A report posted today on Yale Environment 360, states, “A new field, known as “ethical synthetic biology,” aims to combine chemistry, architecture, and climate science to construct buildings out of materials that extract CO2 from the atmosphere and convert the carbon into structural material.”
Regarding the specifics of synthetic biology, Science Daily wrote in a Nov. 5, 2010 press release, “The University of Greenwich’s School of Architecture & Construction is poised to use ethical synthetic biology to create ‘living’ materials that could be used to clad buildings and help combat the effects of climate change.
“Researchers from the University of Greenwich are collaborating with others at the University of Southern Denmark, University of Glasgow and University College London (UCL) to develop materials that could eventually produce water in desert environments or harvest sunlight to produce biofuels.
In collaboration with an architectural practice and a building materials’ manufacturer, the idea is to use protocells — bubbles of oil in an aqueous fluid sensitive to light or different chemicals — to fix carbon from the atmosphere or to create a coral-like skin, which could protect buildings.”
According to the article, Neil Spiller, head of Greenwich’s School of Architecture & Construction, believes such protocells could possibly be used to create a limestone-like material that would petrify the pilings now supporting many of Venice’s buildings, slowing the city’s slide into the sea. Researchers at the University of Southern Denmark have succeeded in capturing carbon dioxide in solution and converting it into carbon-containing materials.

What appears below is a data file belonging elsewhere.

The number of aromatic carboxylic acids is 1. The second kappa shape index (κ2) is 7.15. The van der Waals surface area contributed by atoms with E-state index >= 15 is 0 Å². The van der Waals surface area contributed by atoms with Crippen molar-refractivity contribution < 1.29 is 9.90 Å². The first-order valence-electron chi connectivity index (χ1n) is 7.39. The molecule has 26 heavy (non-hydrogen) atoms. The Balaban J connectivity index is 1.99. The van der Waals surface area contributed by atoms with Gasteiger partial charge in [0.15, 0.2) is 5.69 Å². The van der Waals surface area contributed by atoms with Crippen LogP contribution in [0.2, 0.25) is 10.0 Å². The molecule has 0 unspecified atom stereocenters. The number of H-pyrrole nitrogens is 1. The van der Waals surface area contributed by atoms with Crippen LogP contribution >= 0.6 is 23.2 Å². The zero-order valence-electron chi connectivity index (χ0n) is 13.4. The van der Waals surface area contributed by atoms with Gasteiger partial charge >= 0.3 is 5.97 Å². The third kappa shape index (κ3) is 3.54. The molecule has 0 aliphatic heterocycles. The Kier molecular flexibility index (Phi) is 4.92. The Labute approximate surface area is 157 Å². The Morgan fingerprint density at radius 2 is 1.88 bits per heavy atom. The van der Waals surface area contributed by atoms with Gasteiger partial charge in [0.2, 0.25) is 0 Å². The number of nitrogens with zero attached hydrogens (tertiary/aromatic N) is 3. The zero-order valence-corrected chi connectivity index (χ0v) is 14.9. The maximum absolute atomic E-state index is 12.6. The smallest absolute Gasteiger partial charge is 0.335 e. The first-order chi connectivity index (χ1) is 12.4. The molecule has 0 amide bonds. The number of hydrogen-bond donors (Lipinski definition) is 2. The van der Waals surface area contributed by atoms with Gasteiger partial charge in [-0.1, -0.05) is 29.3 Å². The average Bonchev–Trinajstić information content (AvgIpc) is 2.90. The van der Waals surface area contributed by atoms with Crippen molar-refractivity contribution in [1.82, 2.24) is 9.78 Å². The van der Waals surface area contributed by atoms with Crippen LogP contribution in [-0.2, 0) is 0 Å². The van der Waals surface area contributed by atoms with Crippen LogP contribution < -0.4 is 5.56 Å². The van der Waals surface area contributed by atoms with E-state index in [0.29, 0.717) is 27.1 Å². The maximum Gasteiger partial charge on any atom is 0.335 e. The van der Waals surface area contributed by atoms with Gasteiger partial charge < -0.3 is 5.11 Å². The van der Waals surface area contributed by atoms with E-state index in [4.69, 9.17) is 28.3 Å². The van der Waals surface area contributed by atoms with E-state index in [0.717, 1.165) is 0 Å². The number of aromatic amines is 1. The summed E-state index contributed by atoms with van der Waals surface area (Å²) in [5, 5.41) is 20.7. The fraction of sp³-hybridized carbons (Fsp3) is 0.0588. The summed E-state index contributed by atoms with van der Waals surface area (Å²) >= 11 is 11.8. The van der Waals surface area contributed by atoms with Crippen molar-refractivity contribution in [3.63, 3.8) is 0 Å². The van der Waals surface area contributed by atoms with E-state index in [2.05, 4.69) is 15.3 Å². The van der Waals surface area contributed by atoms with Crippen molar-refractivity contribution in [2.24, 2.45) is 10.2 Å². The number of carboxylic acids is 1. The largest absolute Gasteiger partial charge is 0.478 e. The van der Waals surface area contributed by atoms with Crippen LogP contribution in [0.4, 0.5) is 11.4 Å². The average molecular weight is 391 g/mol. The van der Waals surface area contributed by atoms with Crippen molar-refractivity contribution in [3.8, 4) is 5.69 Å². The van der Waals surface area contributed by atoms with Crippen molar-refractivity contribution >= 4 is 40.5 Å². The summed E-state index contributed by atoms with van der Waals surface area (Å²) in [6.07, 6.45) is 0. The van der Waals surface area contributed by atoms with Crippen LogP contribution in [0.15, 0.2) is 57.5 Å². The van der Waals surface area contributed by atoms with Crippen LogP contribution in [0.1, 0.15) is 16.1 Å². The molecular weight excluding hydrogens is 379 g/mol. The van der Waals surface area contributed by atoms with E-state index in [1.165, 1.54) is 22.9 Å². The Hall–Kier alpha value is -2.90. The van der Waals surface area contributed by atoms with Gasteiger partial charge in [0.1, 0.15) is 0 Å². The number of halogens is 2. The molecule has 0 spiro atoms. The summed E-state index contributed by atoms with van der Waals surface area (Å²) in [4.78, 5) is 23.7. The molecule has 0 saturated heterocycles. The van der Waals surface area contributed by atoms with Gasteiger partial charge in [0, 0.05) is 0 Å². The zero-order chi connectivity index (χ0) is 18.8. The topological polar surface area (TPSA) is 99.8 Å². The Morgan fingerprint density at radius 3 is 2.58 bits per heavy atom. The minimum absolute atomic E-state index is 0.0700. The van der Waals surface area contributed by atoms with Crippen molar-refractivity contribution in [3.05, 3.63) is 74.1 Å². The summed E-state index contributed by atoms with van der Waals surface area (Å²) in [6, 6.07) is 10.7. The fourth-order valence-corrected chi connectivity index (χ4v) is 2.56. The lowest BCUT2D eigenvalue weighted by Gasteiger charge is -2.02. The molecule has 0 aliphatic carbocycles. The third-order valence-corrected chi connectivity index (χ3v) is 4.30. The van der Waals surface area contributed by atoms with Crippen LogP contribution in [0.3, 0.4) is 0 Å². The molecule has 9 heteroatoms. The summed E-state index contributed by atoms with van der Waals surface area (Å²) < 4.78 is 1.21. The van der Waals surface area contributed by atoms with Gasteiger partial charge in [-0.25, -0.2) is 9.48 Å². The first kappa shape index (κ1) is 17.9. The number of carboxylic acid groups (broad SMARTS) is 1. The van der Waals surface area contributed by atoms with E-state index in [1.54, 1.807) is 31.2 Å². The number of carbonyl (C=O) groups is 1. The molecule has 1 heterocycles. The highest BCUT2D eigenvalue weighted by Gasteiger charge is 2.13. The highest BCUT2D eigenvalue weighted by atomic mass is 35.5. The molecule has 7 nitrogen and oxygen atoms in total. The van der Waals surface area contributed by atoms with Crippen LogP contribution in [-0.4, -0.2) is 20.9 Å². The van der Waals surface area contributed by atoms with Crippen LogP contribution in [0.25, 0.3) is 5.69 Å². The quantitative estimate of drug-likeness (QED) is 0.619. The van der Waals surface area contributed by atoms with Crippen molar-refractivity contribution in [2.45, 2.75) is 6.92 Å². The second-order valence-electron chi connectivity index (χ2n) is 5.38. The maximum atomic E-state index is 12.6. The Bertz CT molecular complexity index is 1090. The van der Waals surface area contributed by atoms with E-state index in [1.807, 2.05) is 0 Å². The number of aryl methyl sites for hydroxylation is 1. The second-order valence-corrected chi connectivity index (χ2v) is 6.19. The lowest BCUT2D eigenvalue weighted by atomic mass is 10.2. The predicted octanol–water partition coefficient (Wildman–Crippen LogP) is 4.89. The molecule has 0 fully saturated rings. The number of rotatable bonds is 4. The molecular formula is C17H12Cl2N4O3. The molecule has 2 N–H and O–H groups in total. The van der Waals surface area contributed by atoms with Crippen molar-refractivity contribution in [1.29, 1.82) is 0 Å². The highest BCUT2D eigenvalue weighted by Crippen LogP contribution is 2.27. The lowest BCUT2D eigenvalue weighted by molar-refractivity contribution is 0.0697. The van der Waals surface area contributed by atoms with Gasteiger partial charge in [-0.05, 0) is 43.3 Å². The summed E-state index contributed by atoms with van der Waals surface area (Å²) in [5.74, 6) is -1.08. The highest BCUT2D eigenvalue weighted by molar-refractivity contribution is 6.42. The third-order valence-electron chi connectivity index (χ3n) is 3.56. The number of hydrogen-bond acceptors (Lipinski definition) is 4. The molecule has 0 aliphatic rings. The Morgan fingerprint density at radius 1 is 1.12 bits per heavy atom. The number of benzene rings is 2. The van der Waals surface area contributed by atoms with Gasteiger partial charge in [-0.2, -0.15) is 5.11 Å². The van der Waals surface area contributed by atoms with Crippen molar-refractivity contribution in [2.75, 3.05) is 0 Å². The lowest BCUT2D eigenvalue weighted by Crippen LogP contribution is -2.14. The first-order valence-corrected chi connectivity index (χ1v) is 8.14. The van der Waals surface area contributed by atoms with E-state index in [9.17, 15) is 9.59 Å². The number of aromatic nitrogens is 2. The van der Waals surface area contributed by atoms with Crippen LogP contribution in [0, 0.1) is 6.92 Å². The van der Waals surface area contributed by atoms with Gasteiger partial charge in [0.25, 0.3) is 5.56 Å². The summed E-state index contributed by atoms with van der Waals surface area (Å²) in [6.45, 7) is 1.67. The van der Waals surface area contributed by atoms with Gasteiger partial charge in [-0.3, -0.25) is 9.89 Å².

“We want to use ethical synthetic biology to create large-scale, real world applications for buildings,” said Spiller in the announcement.
The release reports: “Protocells made from oil droplets in water allow soluble chemicals to be exchanged between the drops and their surrounding solution.
“The Center for Fundamental Living Technology at the University of Southern Denmark has managed to get cells to capture carbon dioxide from solution and convert it into carbon-containing materials. Such cells could be used to fix carbon to create ways of building carbon-negative architecture.
“An installation displayed in the Canadian Pavilion in the Venice Biennale 2010, Hylozoic Ground, created by Canadian architect Philip Beesley, provides an example of how protocells may be used to create carbon-negative architectures. Protocells situated within the installation designed by Dr Rachel Armstrong, Teaching Fellow at UCL’s Bartlett School of Architecture, recycle carbon dioxide exhaled by visitors into carbon-containing solids. Similar deposits could be used to stabilise the city’s foundations by growing an artificial limestone reef beneath it.